Document Detail


Tramadol (Ultram) concentrations in death investigation and impaired driving cases and their significance.
MedLine Citation:
PMID:  15461118     Owner:  NLM     Status:  MEDLINE    
Abstract/OtherAbstract:
We reviewed a series of 66 deaths in Washington State between 1995-2000 in which tramadol (Ultram and Ultracet, Ortho-McNeil) was detected in the decedent's blood, in order to assess the role tramadol was determined to have played. Additionally, we reviewed a series of 83 impaired driving cases in which tramadol was detected in order to establish a non-lethal blood tramadol concentration reference range. In both populations, tramadol was consistently found together with other analgesic, muscle relaxant, and CNS depressant drugs. Death was rarely attributable to tramadol alone. However, tramadol may be a significant contributor to lethal intoxication when taken in excess with other drugs, via the potential interaction with serotonergic antidepressant medications, as well as the potential for increased CNS depression. Although the incidence of tramadol detection has increased consistently over the last eight years, there is no evidence of a corresponding increase in the number of cases in which death was attributed solely to tramadol. Blood drug concentrations in many deaths exceeded the therapeutic serum range of 0.28-0.61 mg/L; however, the concentrations overlapped almost completely with the range identified in living subjects arrested for impaired driving. These findings suggest caution in the interpretation of blood tramadol concentrations outside of the recognized therapeutic range. It also suggests that the drug, even when used in moderate excess, is not a principle cause of death in suicidal or accidental deaths.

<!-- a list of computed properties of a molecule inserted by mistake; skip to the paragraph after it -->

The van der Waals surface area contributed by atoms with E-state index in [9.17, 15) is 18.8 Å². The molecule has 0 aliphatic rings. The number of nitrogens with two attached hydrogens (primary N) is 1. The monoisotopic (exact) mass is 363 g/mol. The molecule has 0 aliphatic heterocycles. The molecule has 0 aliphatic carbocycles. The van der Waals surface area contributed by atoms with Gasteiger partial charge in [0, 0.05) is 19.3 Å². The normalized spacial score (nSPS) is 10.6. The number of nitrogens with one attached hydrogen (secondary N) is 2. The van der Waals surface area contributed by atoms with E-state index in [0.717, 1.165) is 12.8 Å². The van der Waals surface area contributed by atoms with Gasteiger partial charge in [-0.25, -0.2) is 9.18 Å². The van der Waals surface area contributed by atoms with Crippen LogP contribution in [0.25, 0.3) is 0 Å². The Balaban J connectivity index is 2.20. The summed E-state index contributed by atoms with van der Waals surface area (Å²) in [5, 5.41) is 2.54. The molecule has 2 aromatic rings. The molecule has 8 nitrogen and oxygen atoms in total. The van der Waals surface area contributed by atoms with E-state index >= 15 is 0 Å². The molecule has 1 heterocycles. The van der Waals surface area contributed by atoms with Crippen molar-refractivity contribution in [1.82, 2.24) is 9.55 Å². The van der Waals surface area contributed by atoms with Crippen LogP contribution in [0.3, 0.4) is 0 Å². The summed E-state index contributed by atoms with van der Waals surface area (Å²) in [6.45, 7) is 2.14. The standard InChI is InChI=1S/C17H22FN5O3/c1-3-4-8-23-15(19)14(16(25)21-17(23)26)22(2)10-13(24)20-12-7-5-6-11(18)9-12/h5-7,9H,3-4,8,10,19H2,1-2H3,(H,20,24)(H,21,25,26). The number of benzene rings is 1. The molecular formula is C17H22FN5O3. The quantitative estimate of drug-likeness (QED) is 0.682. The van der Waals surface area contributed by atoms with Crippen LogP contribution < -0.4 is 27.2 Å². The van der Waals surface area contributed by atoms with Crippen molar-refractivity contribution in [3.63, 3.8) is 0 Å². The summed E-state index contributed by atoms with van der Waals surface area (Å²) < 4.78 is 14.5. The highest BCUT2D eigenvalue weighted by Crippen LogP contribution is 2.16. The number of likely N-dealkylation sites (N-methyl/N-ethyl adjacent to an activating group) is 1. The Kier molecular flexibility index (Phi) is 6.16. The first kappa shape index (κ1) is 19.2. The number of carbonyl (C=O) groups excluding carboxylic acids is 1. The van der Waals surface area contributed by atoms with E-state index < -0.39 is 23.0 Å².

Authors:
Jayne E Clarkson; J Matthew Lacy; Corinne L Fligner; Norman Thiersch; John Howard; Richard C Harruff; Barry K Logan
Related Documents :
435118 - A hemoperfusion column based on activated carbon granules coated with an ultrathin memb...
17320458 - Fatality due to the use of a designer drug mdma (ecstasy).
16597478 - What explains the association between neighborhood-level income inequality and the risk...
14964748 - Dermatologic look- or sound-alike medications.
1696958 - Antiviral effect of antileukemic drugs n4-behenoyl-1-beta-d-arabinofuranosylcytosine (b...
20948848 - Post-operative thromboprophylaxis: new oral thrombin and factor x inhibitors and their ...
Publication Detail:
Type:  Journal Article    
Journal Detail:
Title:  Journal of forensic sciences     Volume:  49     ISSN:  0022-1198     ISO Abbreviation:  J. Forensic Sci.     Publication Date:  2004 Sep 
Date Detail:
Created Date:  2004-10-05     Completed Date:  2005-01-24     Revised Date:  -    
Medline Journal Info:
Nlm Unique ID:  0375370     Medline TA:  J Forensic Sci     Country:  United States    
Other Details:
Languages:  eng     Pagination:  1101-5     Citation Subset:  IM    
Affiliation:
Washington State Toxicology Laboratory, Forensic Laboratory Services Bureau, Washington State Patrol, 2203 Airport Way South, Seattle, WA 98134, USA. Jayne.Clarkson@wsp.wa.gov
Export Citation:
APA/MLA Format     Download EndNote     Download BibTex
MeSH Terms
Descriptor/Qualifier:
Analgesics, Opioid / blood*,  pharmacology,  poisoning
Automobile Driving*
Cause of Death*
Central Nervous System Depressants / poisoning
Drug Interactions
Forensic Medicine
Humans
Muscle Relaxants, Central / poisoning
Reference Values
Tramadol / blood*,  pharmacology,  poisoning
Chemical
Reg. No./Substance:
0/Analgesics, Opioid; 0/Central Nervous System Depressants; 0/Muscle Relaxants, Central; 27203-92-5/Tramadol

From MEDLINE®/PubMed®, a database of the U.S. National Library of Medicine


Previous Document:  Analysis of nitrite in adulterated urine samples by capillary electrophoresis.
Next Document:  Use of MDA (the "love drug") and methamphetamine in Toronto by unsuspecting users of ecstasy (MDMA).